|Reading and writing: Children at a night class in Lang Village. — Photos tintuc.vn
by Mai Thanh Dung
Co Tu ethnic minority pupils in the central province of Quang Nam's Axan, Ch'Om and Lang villages are facing a severe shortage of books to read and write.
Nguyen Quang Tuan, deputy head of the Ly Tu Trong Ethnic Boarding School, who has been working in the school for almost 10 years, said all of his students had to borrow books from the school and return them by the end of the school year.
In the past the school did not have enough books to lend, so many students had to drop out of school, Tuan said, and added, that is when he began to think of collecting books from others.
By early 2012, he collected more than 300 different books which have been distributed to seven locations of these three villages of Tay Giang District.
The books collected are kept in the Co Tu's house on stilts which had carvings of chickens or buffaloes outside and is decorated with paintings of young men and girls dancing with gongs or hunting wild animals on the inside.
Students now come to the house to read books.
"Those students reading more such books will be awarded with some sweets that are being considered a reward to encourage them to read more," Tuan said.
In Lang Village, this summer the Association for Study Encouragement collected more than 800 books bringing the total number to 1,800 collected from last summer.
This school year, each pupil was supplied one note book, a text book and two pens free, Tuan said.
The village has also set up a board of 66 university and high school students who stay in touch with the pupils. During summers, these students were assigned to teach the pupils from 1st to 9th grades in the evening.
"We teach them to read and write. We are happy to see pupils who are so excited to attend evening class, which has no tables or stools. Pupils sit on a sedge mat on the floor," university student Huynh Van Them said.
Them added that when some students get 10 marks the class is full of joy and laughter.
These evening classes received free electricity from the village people's committee.
"When we have a meeting at the house on stilts in the evening, the classes are arranged for later or earlier. We try not to close it any time," Tuan said.
|In the stacks: Nguyen Ba Hien (first right) by books that he has just collected for local children.
Sixth grader Po Long Thi Nhi said, "We really like to attend class because the teachers are very enthusiastic. They always try their utmost to teach us. I will ask more friends to join the class."
Teacher Pa Lang Thi Hai Yen, head of the Pupils' Contacting Board said, "We teach the pupils to increase their knowledge and not for achievements as it exists in other schools, so we both feel comfortable teaching and learning."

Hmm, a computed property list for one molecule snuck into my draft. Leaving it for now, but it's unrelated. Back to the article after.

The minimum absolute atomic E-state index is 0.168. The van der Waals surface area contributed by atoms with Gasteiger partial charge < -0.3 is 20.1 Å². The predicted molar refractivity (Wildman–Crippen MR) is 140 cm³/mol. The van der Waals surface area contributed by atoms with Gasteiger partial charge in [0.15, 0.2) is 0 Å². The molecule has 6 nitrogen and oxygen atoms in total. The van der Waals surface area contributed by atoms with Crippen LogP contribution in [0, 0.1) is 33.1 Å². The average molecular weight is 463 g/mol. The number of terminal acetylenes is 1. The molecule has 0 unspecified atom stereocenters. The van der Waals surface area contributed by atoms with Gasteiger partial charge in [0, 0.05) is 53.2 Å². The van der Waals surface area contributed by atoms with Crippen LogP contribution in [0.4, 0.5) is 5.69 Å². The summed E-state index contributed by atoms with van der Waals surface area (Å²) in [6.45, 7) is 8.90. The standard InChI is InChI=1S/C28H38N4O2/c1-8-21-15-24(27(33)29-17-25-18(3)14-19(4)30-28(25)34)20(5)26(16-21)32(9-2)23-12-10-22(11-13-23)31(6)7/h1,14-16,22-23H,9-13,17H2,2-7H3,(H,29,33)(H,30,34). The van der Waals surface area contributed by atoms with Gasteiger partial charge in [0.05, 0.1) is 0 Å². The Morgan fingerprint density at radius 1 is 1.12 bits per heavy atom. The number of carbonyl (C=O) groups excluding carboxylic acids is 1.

Yen said the teacher often grades marks on the spot so it encourages pupils to learn.
Nguyen Ba Hien, deputy chairman of the Lang Village People's Committee, who is also head of the Study Encouragement Association, said such summer evening classes were very useful for pupils to improve their knowledge and made them more confident to enrol for the new school year.
Apart from learning, organisers also hold dancing and singing events as well as traditional games to help pupils to connect with each other.
Hien said thanks to those efforts, the number of pupils dropping out of class had reduced to 3 from 12 this year.
He said the most difficult thing to ensure in the class was how to have note books because almost all of the collected books were already written so they could be reused.
"We are running short of note books, strip cartoons and short stories for pupils," Hien said.
He said teachers at the boarding school volunteered to contribute their own money to buy books. These teachers also joined activities to raise books from charity organisations.
Teacher Tuan said that every time he returned home in the Red River Delta in the north, he would often go to schools in the area to ask for text books.
To deal with the shortage of books, teachers have also started exchanging books between villages.
"I think we should try to maintain such book shelves to help prevent pupils from dropping out of school. Books are very useful for them because at an isolated border district such as Tay Giang, they do not have any other form of entertainment," he said.
"I call on donors and charity organisations to continue giving books so as to help us continue implementing our programme," Tuan added.
Any individuals and organisations wishing to donate books please call Nguyen Ba Hien, deputy chairman of the Lang Village People's Committee at 01629994589; and Nguyen Quang Tuan, deputy head of the Ly Tu Trong Ethnic Minority Boarding School at 01673827579. — VNS